White Christmas is a psychological suspense drama about a group of eight students and their teacher who are the only ones left at their prestigious school located deep in the mountains during Christmas break when a snowstorm cuts them off from civilization. After all of the students receive a cryptic letter, they soon learn there may me a murderer among them. Trust within the group quickly deteriorates as everyone finds themselves fighting for their lives.
White Christmas was a fascinating drama that poses the question, “Are monsters born or created?” When faced with a life or death situation, what lengths would you go to in order to survive? Would you turn into a monster? With these questions in mind, we began our journey with the unfortunate students who found themselves trapped at school.
The first few episodes were a tad slow, but they were important in setting up the situation as well as letting us get to know each of our characters and their personalities. But then things get really suspenseful as the students find themselves involved in a game of life and death.
Something I found interesting about this drama is that it has a lot of well-known actors in it, but it was an early project for most of them. Because of that, some of the acting is a little stiff from a couple of them, but I didn’t find it to be problematic.
I always really like situations where a small group of people get trapped together. And even better when a killer is among the group and they begin to question each other. These scenarios are perfect for highlighting what fear can do to people as well as show how far humans will go to survive.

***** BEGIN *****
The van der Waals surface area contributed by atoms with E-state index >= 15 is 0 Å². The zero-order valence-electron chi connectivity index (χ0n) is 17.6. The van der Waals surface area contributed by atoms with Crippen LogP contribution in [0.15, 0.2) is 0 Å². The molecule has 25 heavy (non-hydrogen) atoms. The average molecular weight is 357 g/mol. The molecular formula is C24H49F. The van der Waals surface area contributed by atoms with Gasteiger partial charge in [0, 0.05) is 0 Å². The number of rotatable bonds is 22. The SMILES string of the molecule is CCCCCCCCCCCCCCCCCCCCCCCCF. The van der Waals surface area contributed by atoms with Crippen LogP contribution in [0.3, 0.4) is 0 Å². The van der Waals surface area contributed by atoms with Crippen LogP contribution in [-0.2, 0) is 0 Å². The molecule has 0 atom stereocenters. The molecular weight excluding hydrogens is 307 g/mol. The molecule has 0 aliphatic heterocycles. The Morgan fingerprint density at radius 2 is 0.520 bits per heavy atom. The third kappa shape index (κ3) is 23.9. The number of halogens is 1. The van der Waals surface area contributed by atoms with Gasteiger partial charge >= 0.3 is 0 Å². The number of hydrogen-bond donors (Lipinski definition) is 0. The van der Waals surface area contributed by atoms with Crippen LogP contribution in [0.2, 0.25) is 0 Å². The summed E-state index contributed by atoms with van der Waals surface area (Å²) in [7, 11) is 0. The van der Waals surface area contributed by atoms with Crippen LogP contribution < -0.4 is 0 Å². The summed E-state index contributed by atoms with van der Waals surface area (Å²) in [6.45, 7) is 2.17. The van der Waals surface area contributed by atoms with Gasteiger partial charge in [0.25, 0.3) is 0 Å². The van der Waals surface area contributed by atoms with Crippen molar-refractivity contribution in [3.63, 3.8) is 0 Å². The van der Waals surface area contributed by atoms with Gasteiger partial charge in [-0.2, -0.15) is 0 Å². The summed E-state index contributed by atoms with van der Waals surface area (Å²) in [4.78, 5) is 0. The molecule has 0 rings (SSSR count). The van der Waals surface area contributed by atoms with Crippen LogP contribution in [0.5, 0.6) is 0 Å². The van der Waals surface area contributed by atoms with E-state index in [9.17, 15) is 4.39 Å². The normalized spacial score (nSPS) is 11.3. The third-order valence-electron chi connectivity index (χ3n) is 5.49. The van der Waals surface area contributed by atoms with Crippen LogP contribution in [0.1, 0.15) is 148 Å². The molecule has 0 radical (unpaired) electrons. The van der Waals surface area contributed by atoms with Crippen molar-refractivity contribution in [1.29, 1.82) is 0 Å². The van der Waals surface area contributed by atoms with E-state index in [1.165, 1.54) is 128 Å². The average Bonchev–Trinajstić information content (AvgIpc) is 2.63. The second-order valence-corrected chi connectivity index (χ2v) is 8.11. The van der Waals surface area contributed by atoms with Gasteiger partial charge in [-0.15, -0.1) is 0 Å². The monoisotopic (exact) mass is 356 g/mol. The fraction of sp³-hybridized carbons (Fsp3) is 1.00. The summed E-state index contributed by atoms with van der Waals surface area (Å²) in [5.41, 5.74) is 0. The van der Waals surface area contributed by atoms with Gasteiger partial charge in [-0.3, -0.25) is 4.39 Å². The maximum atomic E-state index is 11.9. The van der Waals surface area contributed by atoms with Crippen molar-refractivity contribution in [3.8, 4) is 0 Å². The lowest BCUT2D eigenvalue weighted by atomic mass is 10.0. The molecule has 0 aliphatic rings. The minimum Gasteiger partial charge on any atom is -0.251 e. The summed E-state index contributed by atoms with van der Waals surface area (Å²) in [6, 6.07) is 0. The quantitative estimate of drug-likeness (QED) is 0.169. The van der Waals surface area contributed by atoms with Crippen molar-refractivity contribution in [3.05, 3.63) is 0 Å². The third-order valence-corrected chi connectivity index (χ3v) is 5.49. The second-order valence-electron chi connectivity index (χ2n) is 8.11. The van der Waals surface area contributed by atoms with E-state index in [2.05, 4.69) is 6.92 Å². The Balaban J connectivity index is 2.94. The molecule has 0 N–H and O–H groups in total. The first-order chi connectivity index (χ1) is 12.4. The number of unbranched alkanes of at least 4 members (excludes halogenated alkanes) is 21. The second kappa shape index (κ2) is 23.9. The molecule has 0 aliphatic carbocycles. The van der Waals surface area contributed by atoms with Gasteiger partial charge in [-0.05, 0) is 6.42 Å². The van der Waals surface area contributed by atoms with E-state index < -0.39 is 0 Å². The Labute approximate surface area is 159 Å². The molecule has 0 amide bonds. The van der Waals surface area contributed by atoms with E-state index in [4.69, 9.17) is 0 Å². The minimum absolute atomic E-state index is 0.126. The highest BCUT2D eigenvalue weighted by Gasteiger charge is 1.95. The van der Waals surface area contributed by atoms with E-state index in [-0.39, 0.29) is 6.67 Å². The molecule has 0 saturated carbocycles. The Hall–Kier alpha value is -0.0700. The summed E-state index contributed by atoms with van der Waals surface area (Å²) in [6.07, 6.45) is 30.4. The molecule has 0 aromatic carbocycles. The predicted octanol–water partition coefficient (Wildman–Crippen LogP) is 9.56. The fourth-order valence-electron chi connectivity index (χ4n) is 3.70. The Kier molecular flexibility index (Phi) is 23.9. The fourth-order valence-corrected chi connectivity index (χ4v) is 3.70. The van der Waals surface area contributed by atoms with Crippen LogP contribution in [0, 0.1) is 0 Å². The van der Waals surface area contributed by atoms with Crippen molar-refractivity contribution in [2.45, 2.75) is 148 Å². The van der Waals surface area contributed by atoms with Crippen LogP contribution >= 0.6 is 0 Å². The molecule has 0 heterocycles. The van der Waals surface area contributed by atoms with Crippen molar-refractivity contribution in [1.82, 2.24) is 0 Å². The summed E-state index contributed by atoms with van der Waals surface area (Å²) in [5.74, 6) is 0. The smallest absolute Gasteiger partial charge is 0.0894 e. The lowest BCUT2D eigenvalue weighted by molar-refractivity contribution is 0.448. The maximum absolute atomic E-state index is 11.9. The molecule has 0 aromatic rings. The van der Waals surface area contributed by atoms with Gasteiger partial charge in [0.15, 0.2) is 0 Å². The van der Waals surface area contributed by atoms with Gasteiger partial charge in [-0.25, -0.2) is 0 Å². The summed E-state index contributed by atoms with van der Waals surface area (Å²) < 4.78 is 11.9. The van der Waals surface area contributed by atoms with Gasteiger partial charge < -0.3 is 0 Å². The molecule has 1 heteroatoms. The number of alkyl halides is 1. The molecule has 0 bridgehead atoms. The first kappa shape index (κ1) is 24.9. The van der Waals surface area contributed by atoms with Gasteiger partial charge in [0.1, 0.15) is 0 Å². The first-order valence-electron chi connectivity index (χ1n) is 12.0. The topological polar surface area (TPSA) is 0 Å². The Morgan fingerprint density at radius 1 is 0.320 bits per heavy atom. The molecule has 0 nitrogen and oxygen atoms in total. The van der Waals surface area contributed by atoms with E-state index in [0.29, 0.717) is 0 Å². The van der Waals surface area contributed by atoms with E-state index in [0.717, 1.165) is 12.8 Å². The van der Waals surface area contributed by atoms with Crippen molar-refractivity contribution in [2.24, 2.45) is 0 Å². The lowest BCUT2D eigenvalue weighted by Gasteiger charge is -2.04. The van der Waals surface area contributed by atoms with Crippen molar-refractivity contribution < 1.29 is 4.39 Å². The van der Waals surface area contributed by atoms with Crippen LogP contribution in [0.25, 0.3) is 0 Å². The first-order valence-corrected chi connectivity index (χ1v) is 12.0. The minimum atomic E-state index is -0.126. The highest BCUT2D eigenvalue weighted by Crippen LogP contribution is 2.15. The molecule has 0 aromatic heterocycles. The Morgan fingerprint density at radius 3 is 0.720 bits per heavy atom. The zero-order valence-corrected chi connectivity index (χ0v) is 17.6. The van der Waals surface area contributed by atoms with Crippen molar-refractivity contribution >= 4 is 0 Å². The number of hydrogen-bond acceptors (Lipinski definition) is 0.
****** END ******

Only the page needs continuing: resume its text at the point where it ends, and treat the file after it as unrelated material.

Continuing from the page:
As the group tries to solve they mystery of the letters, they begin to suspect one another. This allows us to dig deeper into our characters as we learn more of their backstories and about their personalities.
But things get really serious when people start dying. The students find themselves in a terrifying situation that really tests their trust for one another. Things get pretty intense.
Sometimes I enjoyed the cat and mouse type games. Other times, I felt so saddened by what these students were going through. I definitely had a lot of emotions while watching White Christmas.
White Christmas does sort of feel like a low budget indie film. But in many ways, I think that helped create a very dry, stark, and lonely atmosphere. I really liked the variety of music choices that were played throughout the drama too. They really set a unique mood.
Overall, White Christmas is a very fascinating exploration of the human mind and the lengths we might go to in order to survive. I really enjoyed this dark, desolate little world that we got to delve into. And we are left with some difficult questions in the end to really make us think.
We have the first big reveal that the man (Kim Sang Kyung) who found his way to the school after a car accident is in fact a serial killer who escaped. But this killer is actually a psychologist, and he embarks on an experiment of his making to see if the students can be made into monsters.
It’s a mixture of sadness and fascination as we watch the students lose trust and fight with each other. Of course, they are terrified. And everyone reacts differently to that fear. Sometimes the students band together in an attempt to take down the killer, but their plans are constantly thwarted. And as he continues his experiment, he plays games with their minds and watches who will turn against each other.